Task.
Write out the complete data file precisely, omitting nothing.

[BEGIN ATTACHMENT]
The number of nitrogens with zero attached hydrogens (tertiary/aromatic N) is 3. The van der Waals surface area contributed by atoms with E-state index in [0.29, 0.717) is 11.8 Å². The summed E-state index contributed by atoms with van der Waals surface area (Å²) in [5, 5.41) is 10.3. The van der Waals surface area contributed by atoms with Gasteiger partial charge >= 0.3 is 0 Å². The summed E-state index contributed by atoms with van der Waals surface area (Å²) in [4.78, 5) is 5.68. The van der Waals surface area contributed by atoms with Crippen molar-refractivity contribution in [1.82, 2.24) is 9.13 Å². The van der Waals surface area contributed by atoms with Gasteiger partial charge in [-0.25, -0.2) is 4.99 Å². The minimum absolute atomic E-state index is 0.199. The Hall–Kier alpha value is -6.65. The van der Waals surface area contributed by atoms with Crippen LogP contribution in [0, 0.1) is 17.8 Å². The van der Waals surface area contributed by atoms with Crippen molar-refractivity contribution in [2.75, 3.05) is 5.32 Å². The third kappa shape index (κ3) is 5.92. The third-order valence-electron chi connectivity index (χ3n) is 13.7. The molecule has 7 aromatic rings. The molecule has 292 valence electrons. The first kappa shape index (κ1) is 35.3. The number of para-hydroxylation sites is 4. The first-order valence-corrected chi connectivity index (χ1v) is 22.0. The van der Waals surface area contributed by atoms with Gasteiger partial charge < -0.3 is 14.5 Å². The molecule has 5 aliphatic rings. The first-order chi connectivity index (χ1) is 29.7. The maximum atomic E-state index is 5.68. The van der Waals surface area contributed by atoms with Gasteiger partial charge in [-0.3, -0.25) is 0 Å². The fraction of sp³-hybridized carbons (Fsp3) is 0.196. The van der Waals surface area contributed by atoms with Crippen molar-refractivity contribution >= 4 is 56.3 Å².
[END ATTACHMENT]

The number of nitrogens with zero attached hydrogens (tertiary/aromatic N) is 3. The van der Waals surface area contributed by atoms with E-state index in [0.29, 0.717) is 11.8 Å². The summed E-state index contributed by atoms with van der Waals surface area (Å²) in [5, 5.41) is 10.3. The van der Waals surface area contributed by atoms with Gasteiger partial charge >= 0.3 is 0 Å². The summed E-state index contributed by atoms with van der Waals surface area (Å²) in [4.78, 5) is 5.68. The van der Waals surface area contributed by atoms with Crippen molar-refractivity contribution in [1.82, 2.24) is 9.13 Å². The van der Waals surface area contributed by atoms with Gasteiger partial charge in [-0.25, -0.2) is 4.99 Å². The minimum absolute atomic E-state index is 0.199. The Hall–Kier alpha value is -6.65. The van der Waals surface area contributed by atoms with Crippen LogP contribution in [0, 0.1) is 17.8 Å². The van der Waals surface area contributed by atoms with Crippen molar-refractivity contribution in [2.75, 3.05) is 5.32 Å². The third kappa shape index (κ3) is 5.92. The third-order valence-electron chi connectivity index (χ3n) is 13.7. The molecule has 7 aromatic rings. The molecule has 292 valence electrons. The first kappa shape index (κ1) is 35.3. The number of para-hydroxylation sites is 4. The first-order valence-corrected chi connectivity index (χ1v) is 22.0. The van der Waals surface area contributed by atoms with Gasteiger partial charge < -0.3 is 14.5 Å². The molecule has 5 aliphatic rings. The first-order chi connectivity index (χ1) is 29.7. The maximum atomic E-state index is 5.68. The van der Waals surface area contributed by atoms with Gasteiger partial charge in [-0.3, -0.25) is 0 Å². The fraction of sp³-hybridized carbons (Fsp3) is 0.196. The van der Waals surface area contributed by atoms with Crippen molar-refractivity contribution >= 4 is 56.3 Å².